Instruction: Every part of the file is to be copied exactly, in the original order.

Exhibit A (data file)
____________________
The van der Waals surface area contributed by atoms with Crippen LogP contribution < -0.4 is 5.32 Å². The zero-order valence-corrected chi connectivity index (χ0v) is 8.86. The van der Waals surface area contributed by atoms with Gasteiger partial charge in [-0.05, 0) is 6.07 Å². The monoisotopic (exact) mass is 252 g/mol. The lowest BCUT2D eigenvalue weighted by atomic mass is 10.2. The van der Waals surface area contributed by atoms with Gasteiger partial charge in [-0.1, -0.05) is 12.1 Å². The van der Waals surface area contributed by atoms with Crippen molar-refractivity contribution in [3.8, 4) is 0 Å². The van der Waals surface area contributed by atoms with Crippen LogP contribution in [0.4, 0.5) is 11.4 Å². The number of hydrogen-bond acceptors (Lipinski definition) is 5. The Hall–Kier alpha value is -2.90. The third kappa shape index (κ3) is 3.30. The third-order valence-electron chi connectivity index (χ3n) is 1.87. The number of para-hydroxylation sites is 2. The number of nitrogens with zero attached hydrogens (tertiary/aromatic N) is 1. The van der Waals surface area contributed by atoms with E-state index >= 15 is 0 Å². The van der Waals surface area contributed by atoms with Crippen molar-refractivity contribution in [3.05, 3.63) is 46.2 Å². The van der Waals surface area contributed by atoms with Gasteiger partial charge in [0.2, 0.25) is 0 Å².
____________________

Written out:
The van der Waals surface area contributed by atoms with Crippen LogP contribution < -0.4 is 5.32 Å². The zero-order valence-corrected chi connectivity index (χ0v) is 8.86. The van der Waals surface area contributed by atoms with Gasteiger partial charge in [-0.05, 0) is 6.07 Å². The monoisotopic (exact) mass is 252 g/mol. The lowest BCUT2D eigenvalue weighted by atomic mass is 10.2. The van der Waals surface area contributed by atoms with Gasteiger partial charge in [-0.1, -0.05) is 12.1 Å². The van der Waals surface area contributed by atoms with Crippen molar-refractivity contribution in [3.8, 4) is 0 Å². The van der Waals surface area contributed by atoms with Crippen LogP contribution in [0.4, 0.5) is 11.4 Å². The number of hydrogen-bond acceptors (Lipinski definition) is 5. The Hall–Kier alpha value is -2.90. The third kappa shape index (κ3) is 3.30. The third-order valence-electron chi connectivity index (χ3n) is 1.87. The number of para-hydroxylation sites is 2. The number of nitrogens with zero attached hydrogens (tertiary/aromatic N) is 1. The van der Waals surface area contributed by atoms with E-state index >= 15 is 0 Å². The van der Waals surface area contributed by atoms with Crippen molar-refractivity contribution in [3.05, 3.63) is 46.2 Å². The van der Waals surface area contributed by atoms with Gasteiger partial charge in [0.2, 0.25) is 0 Å².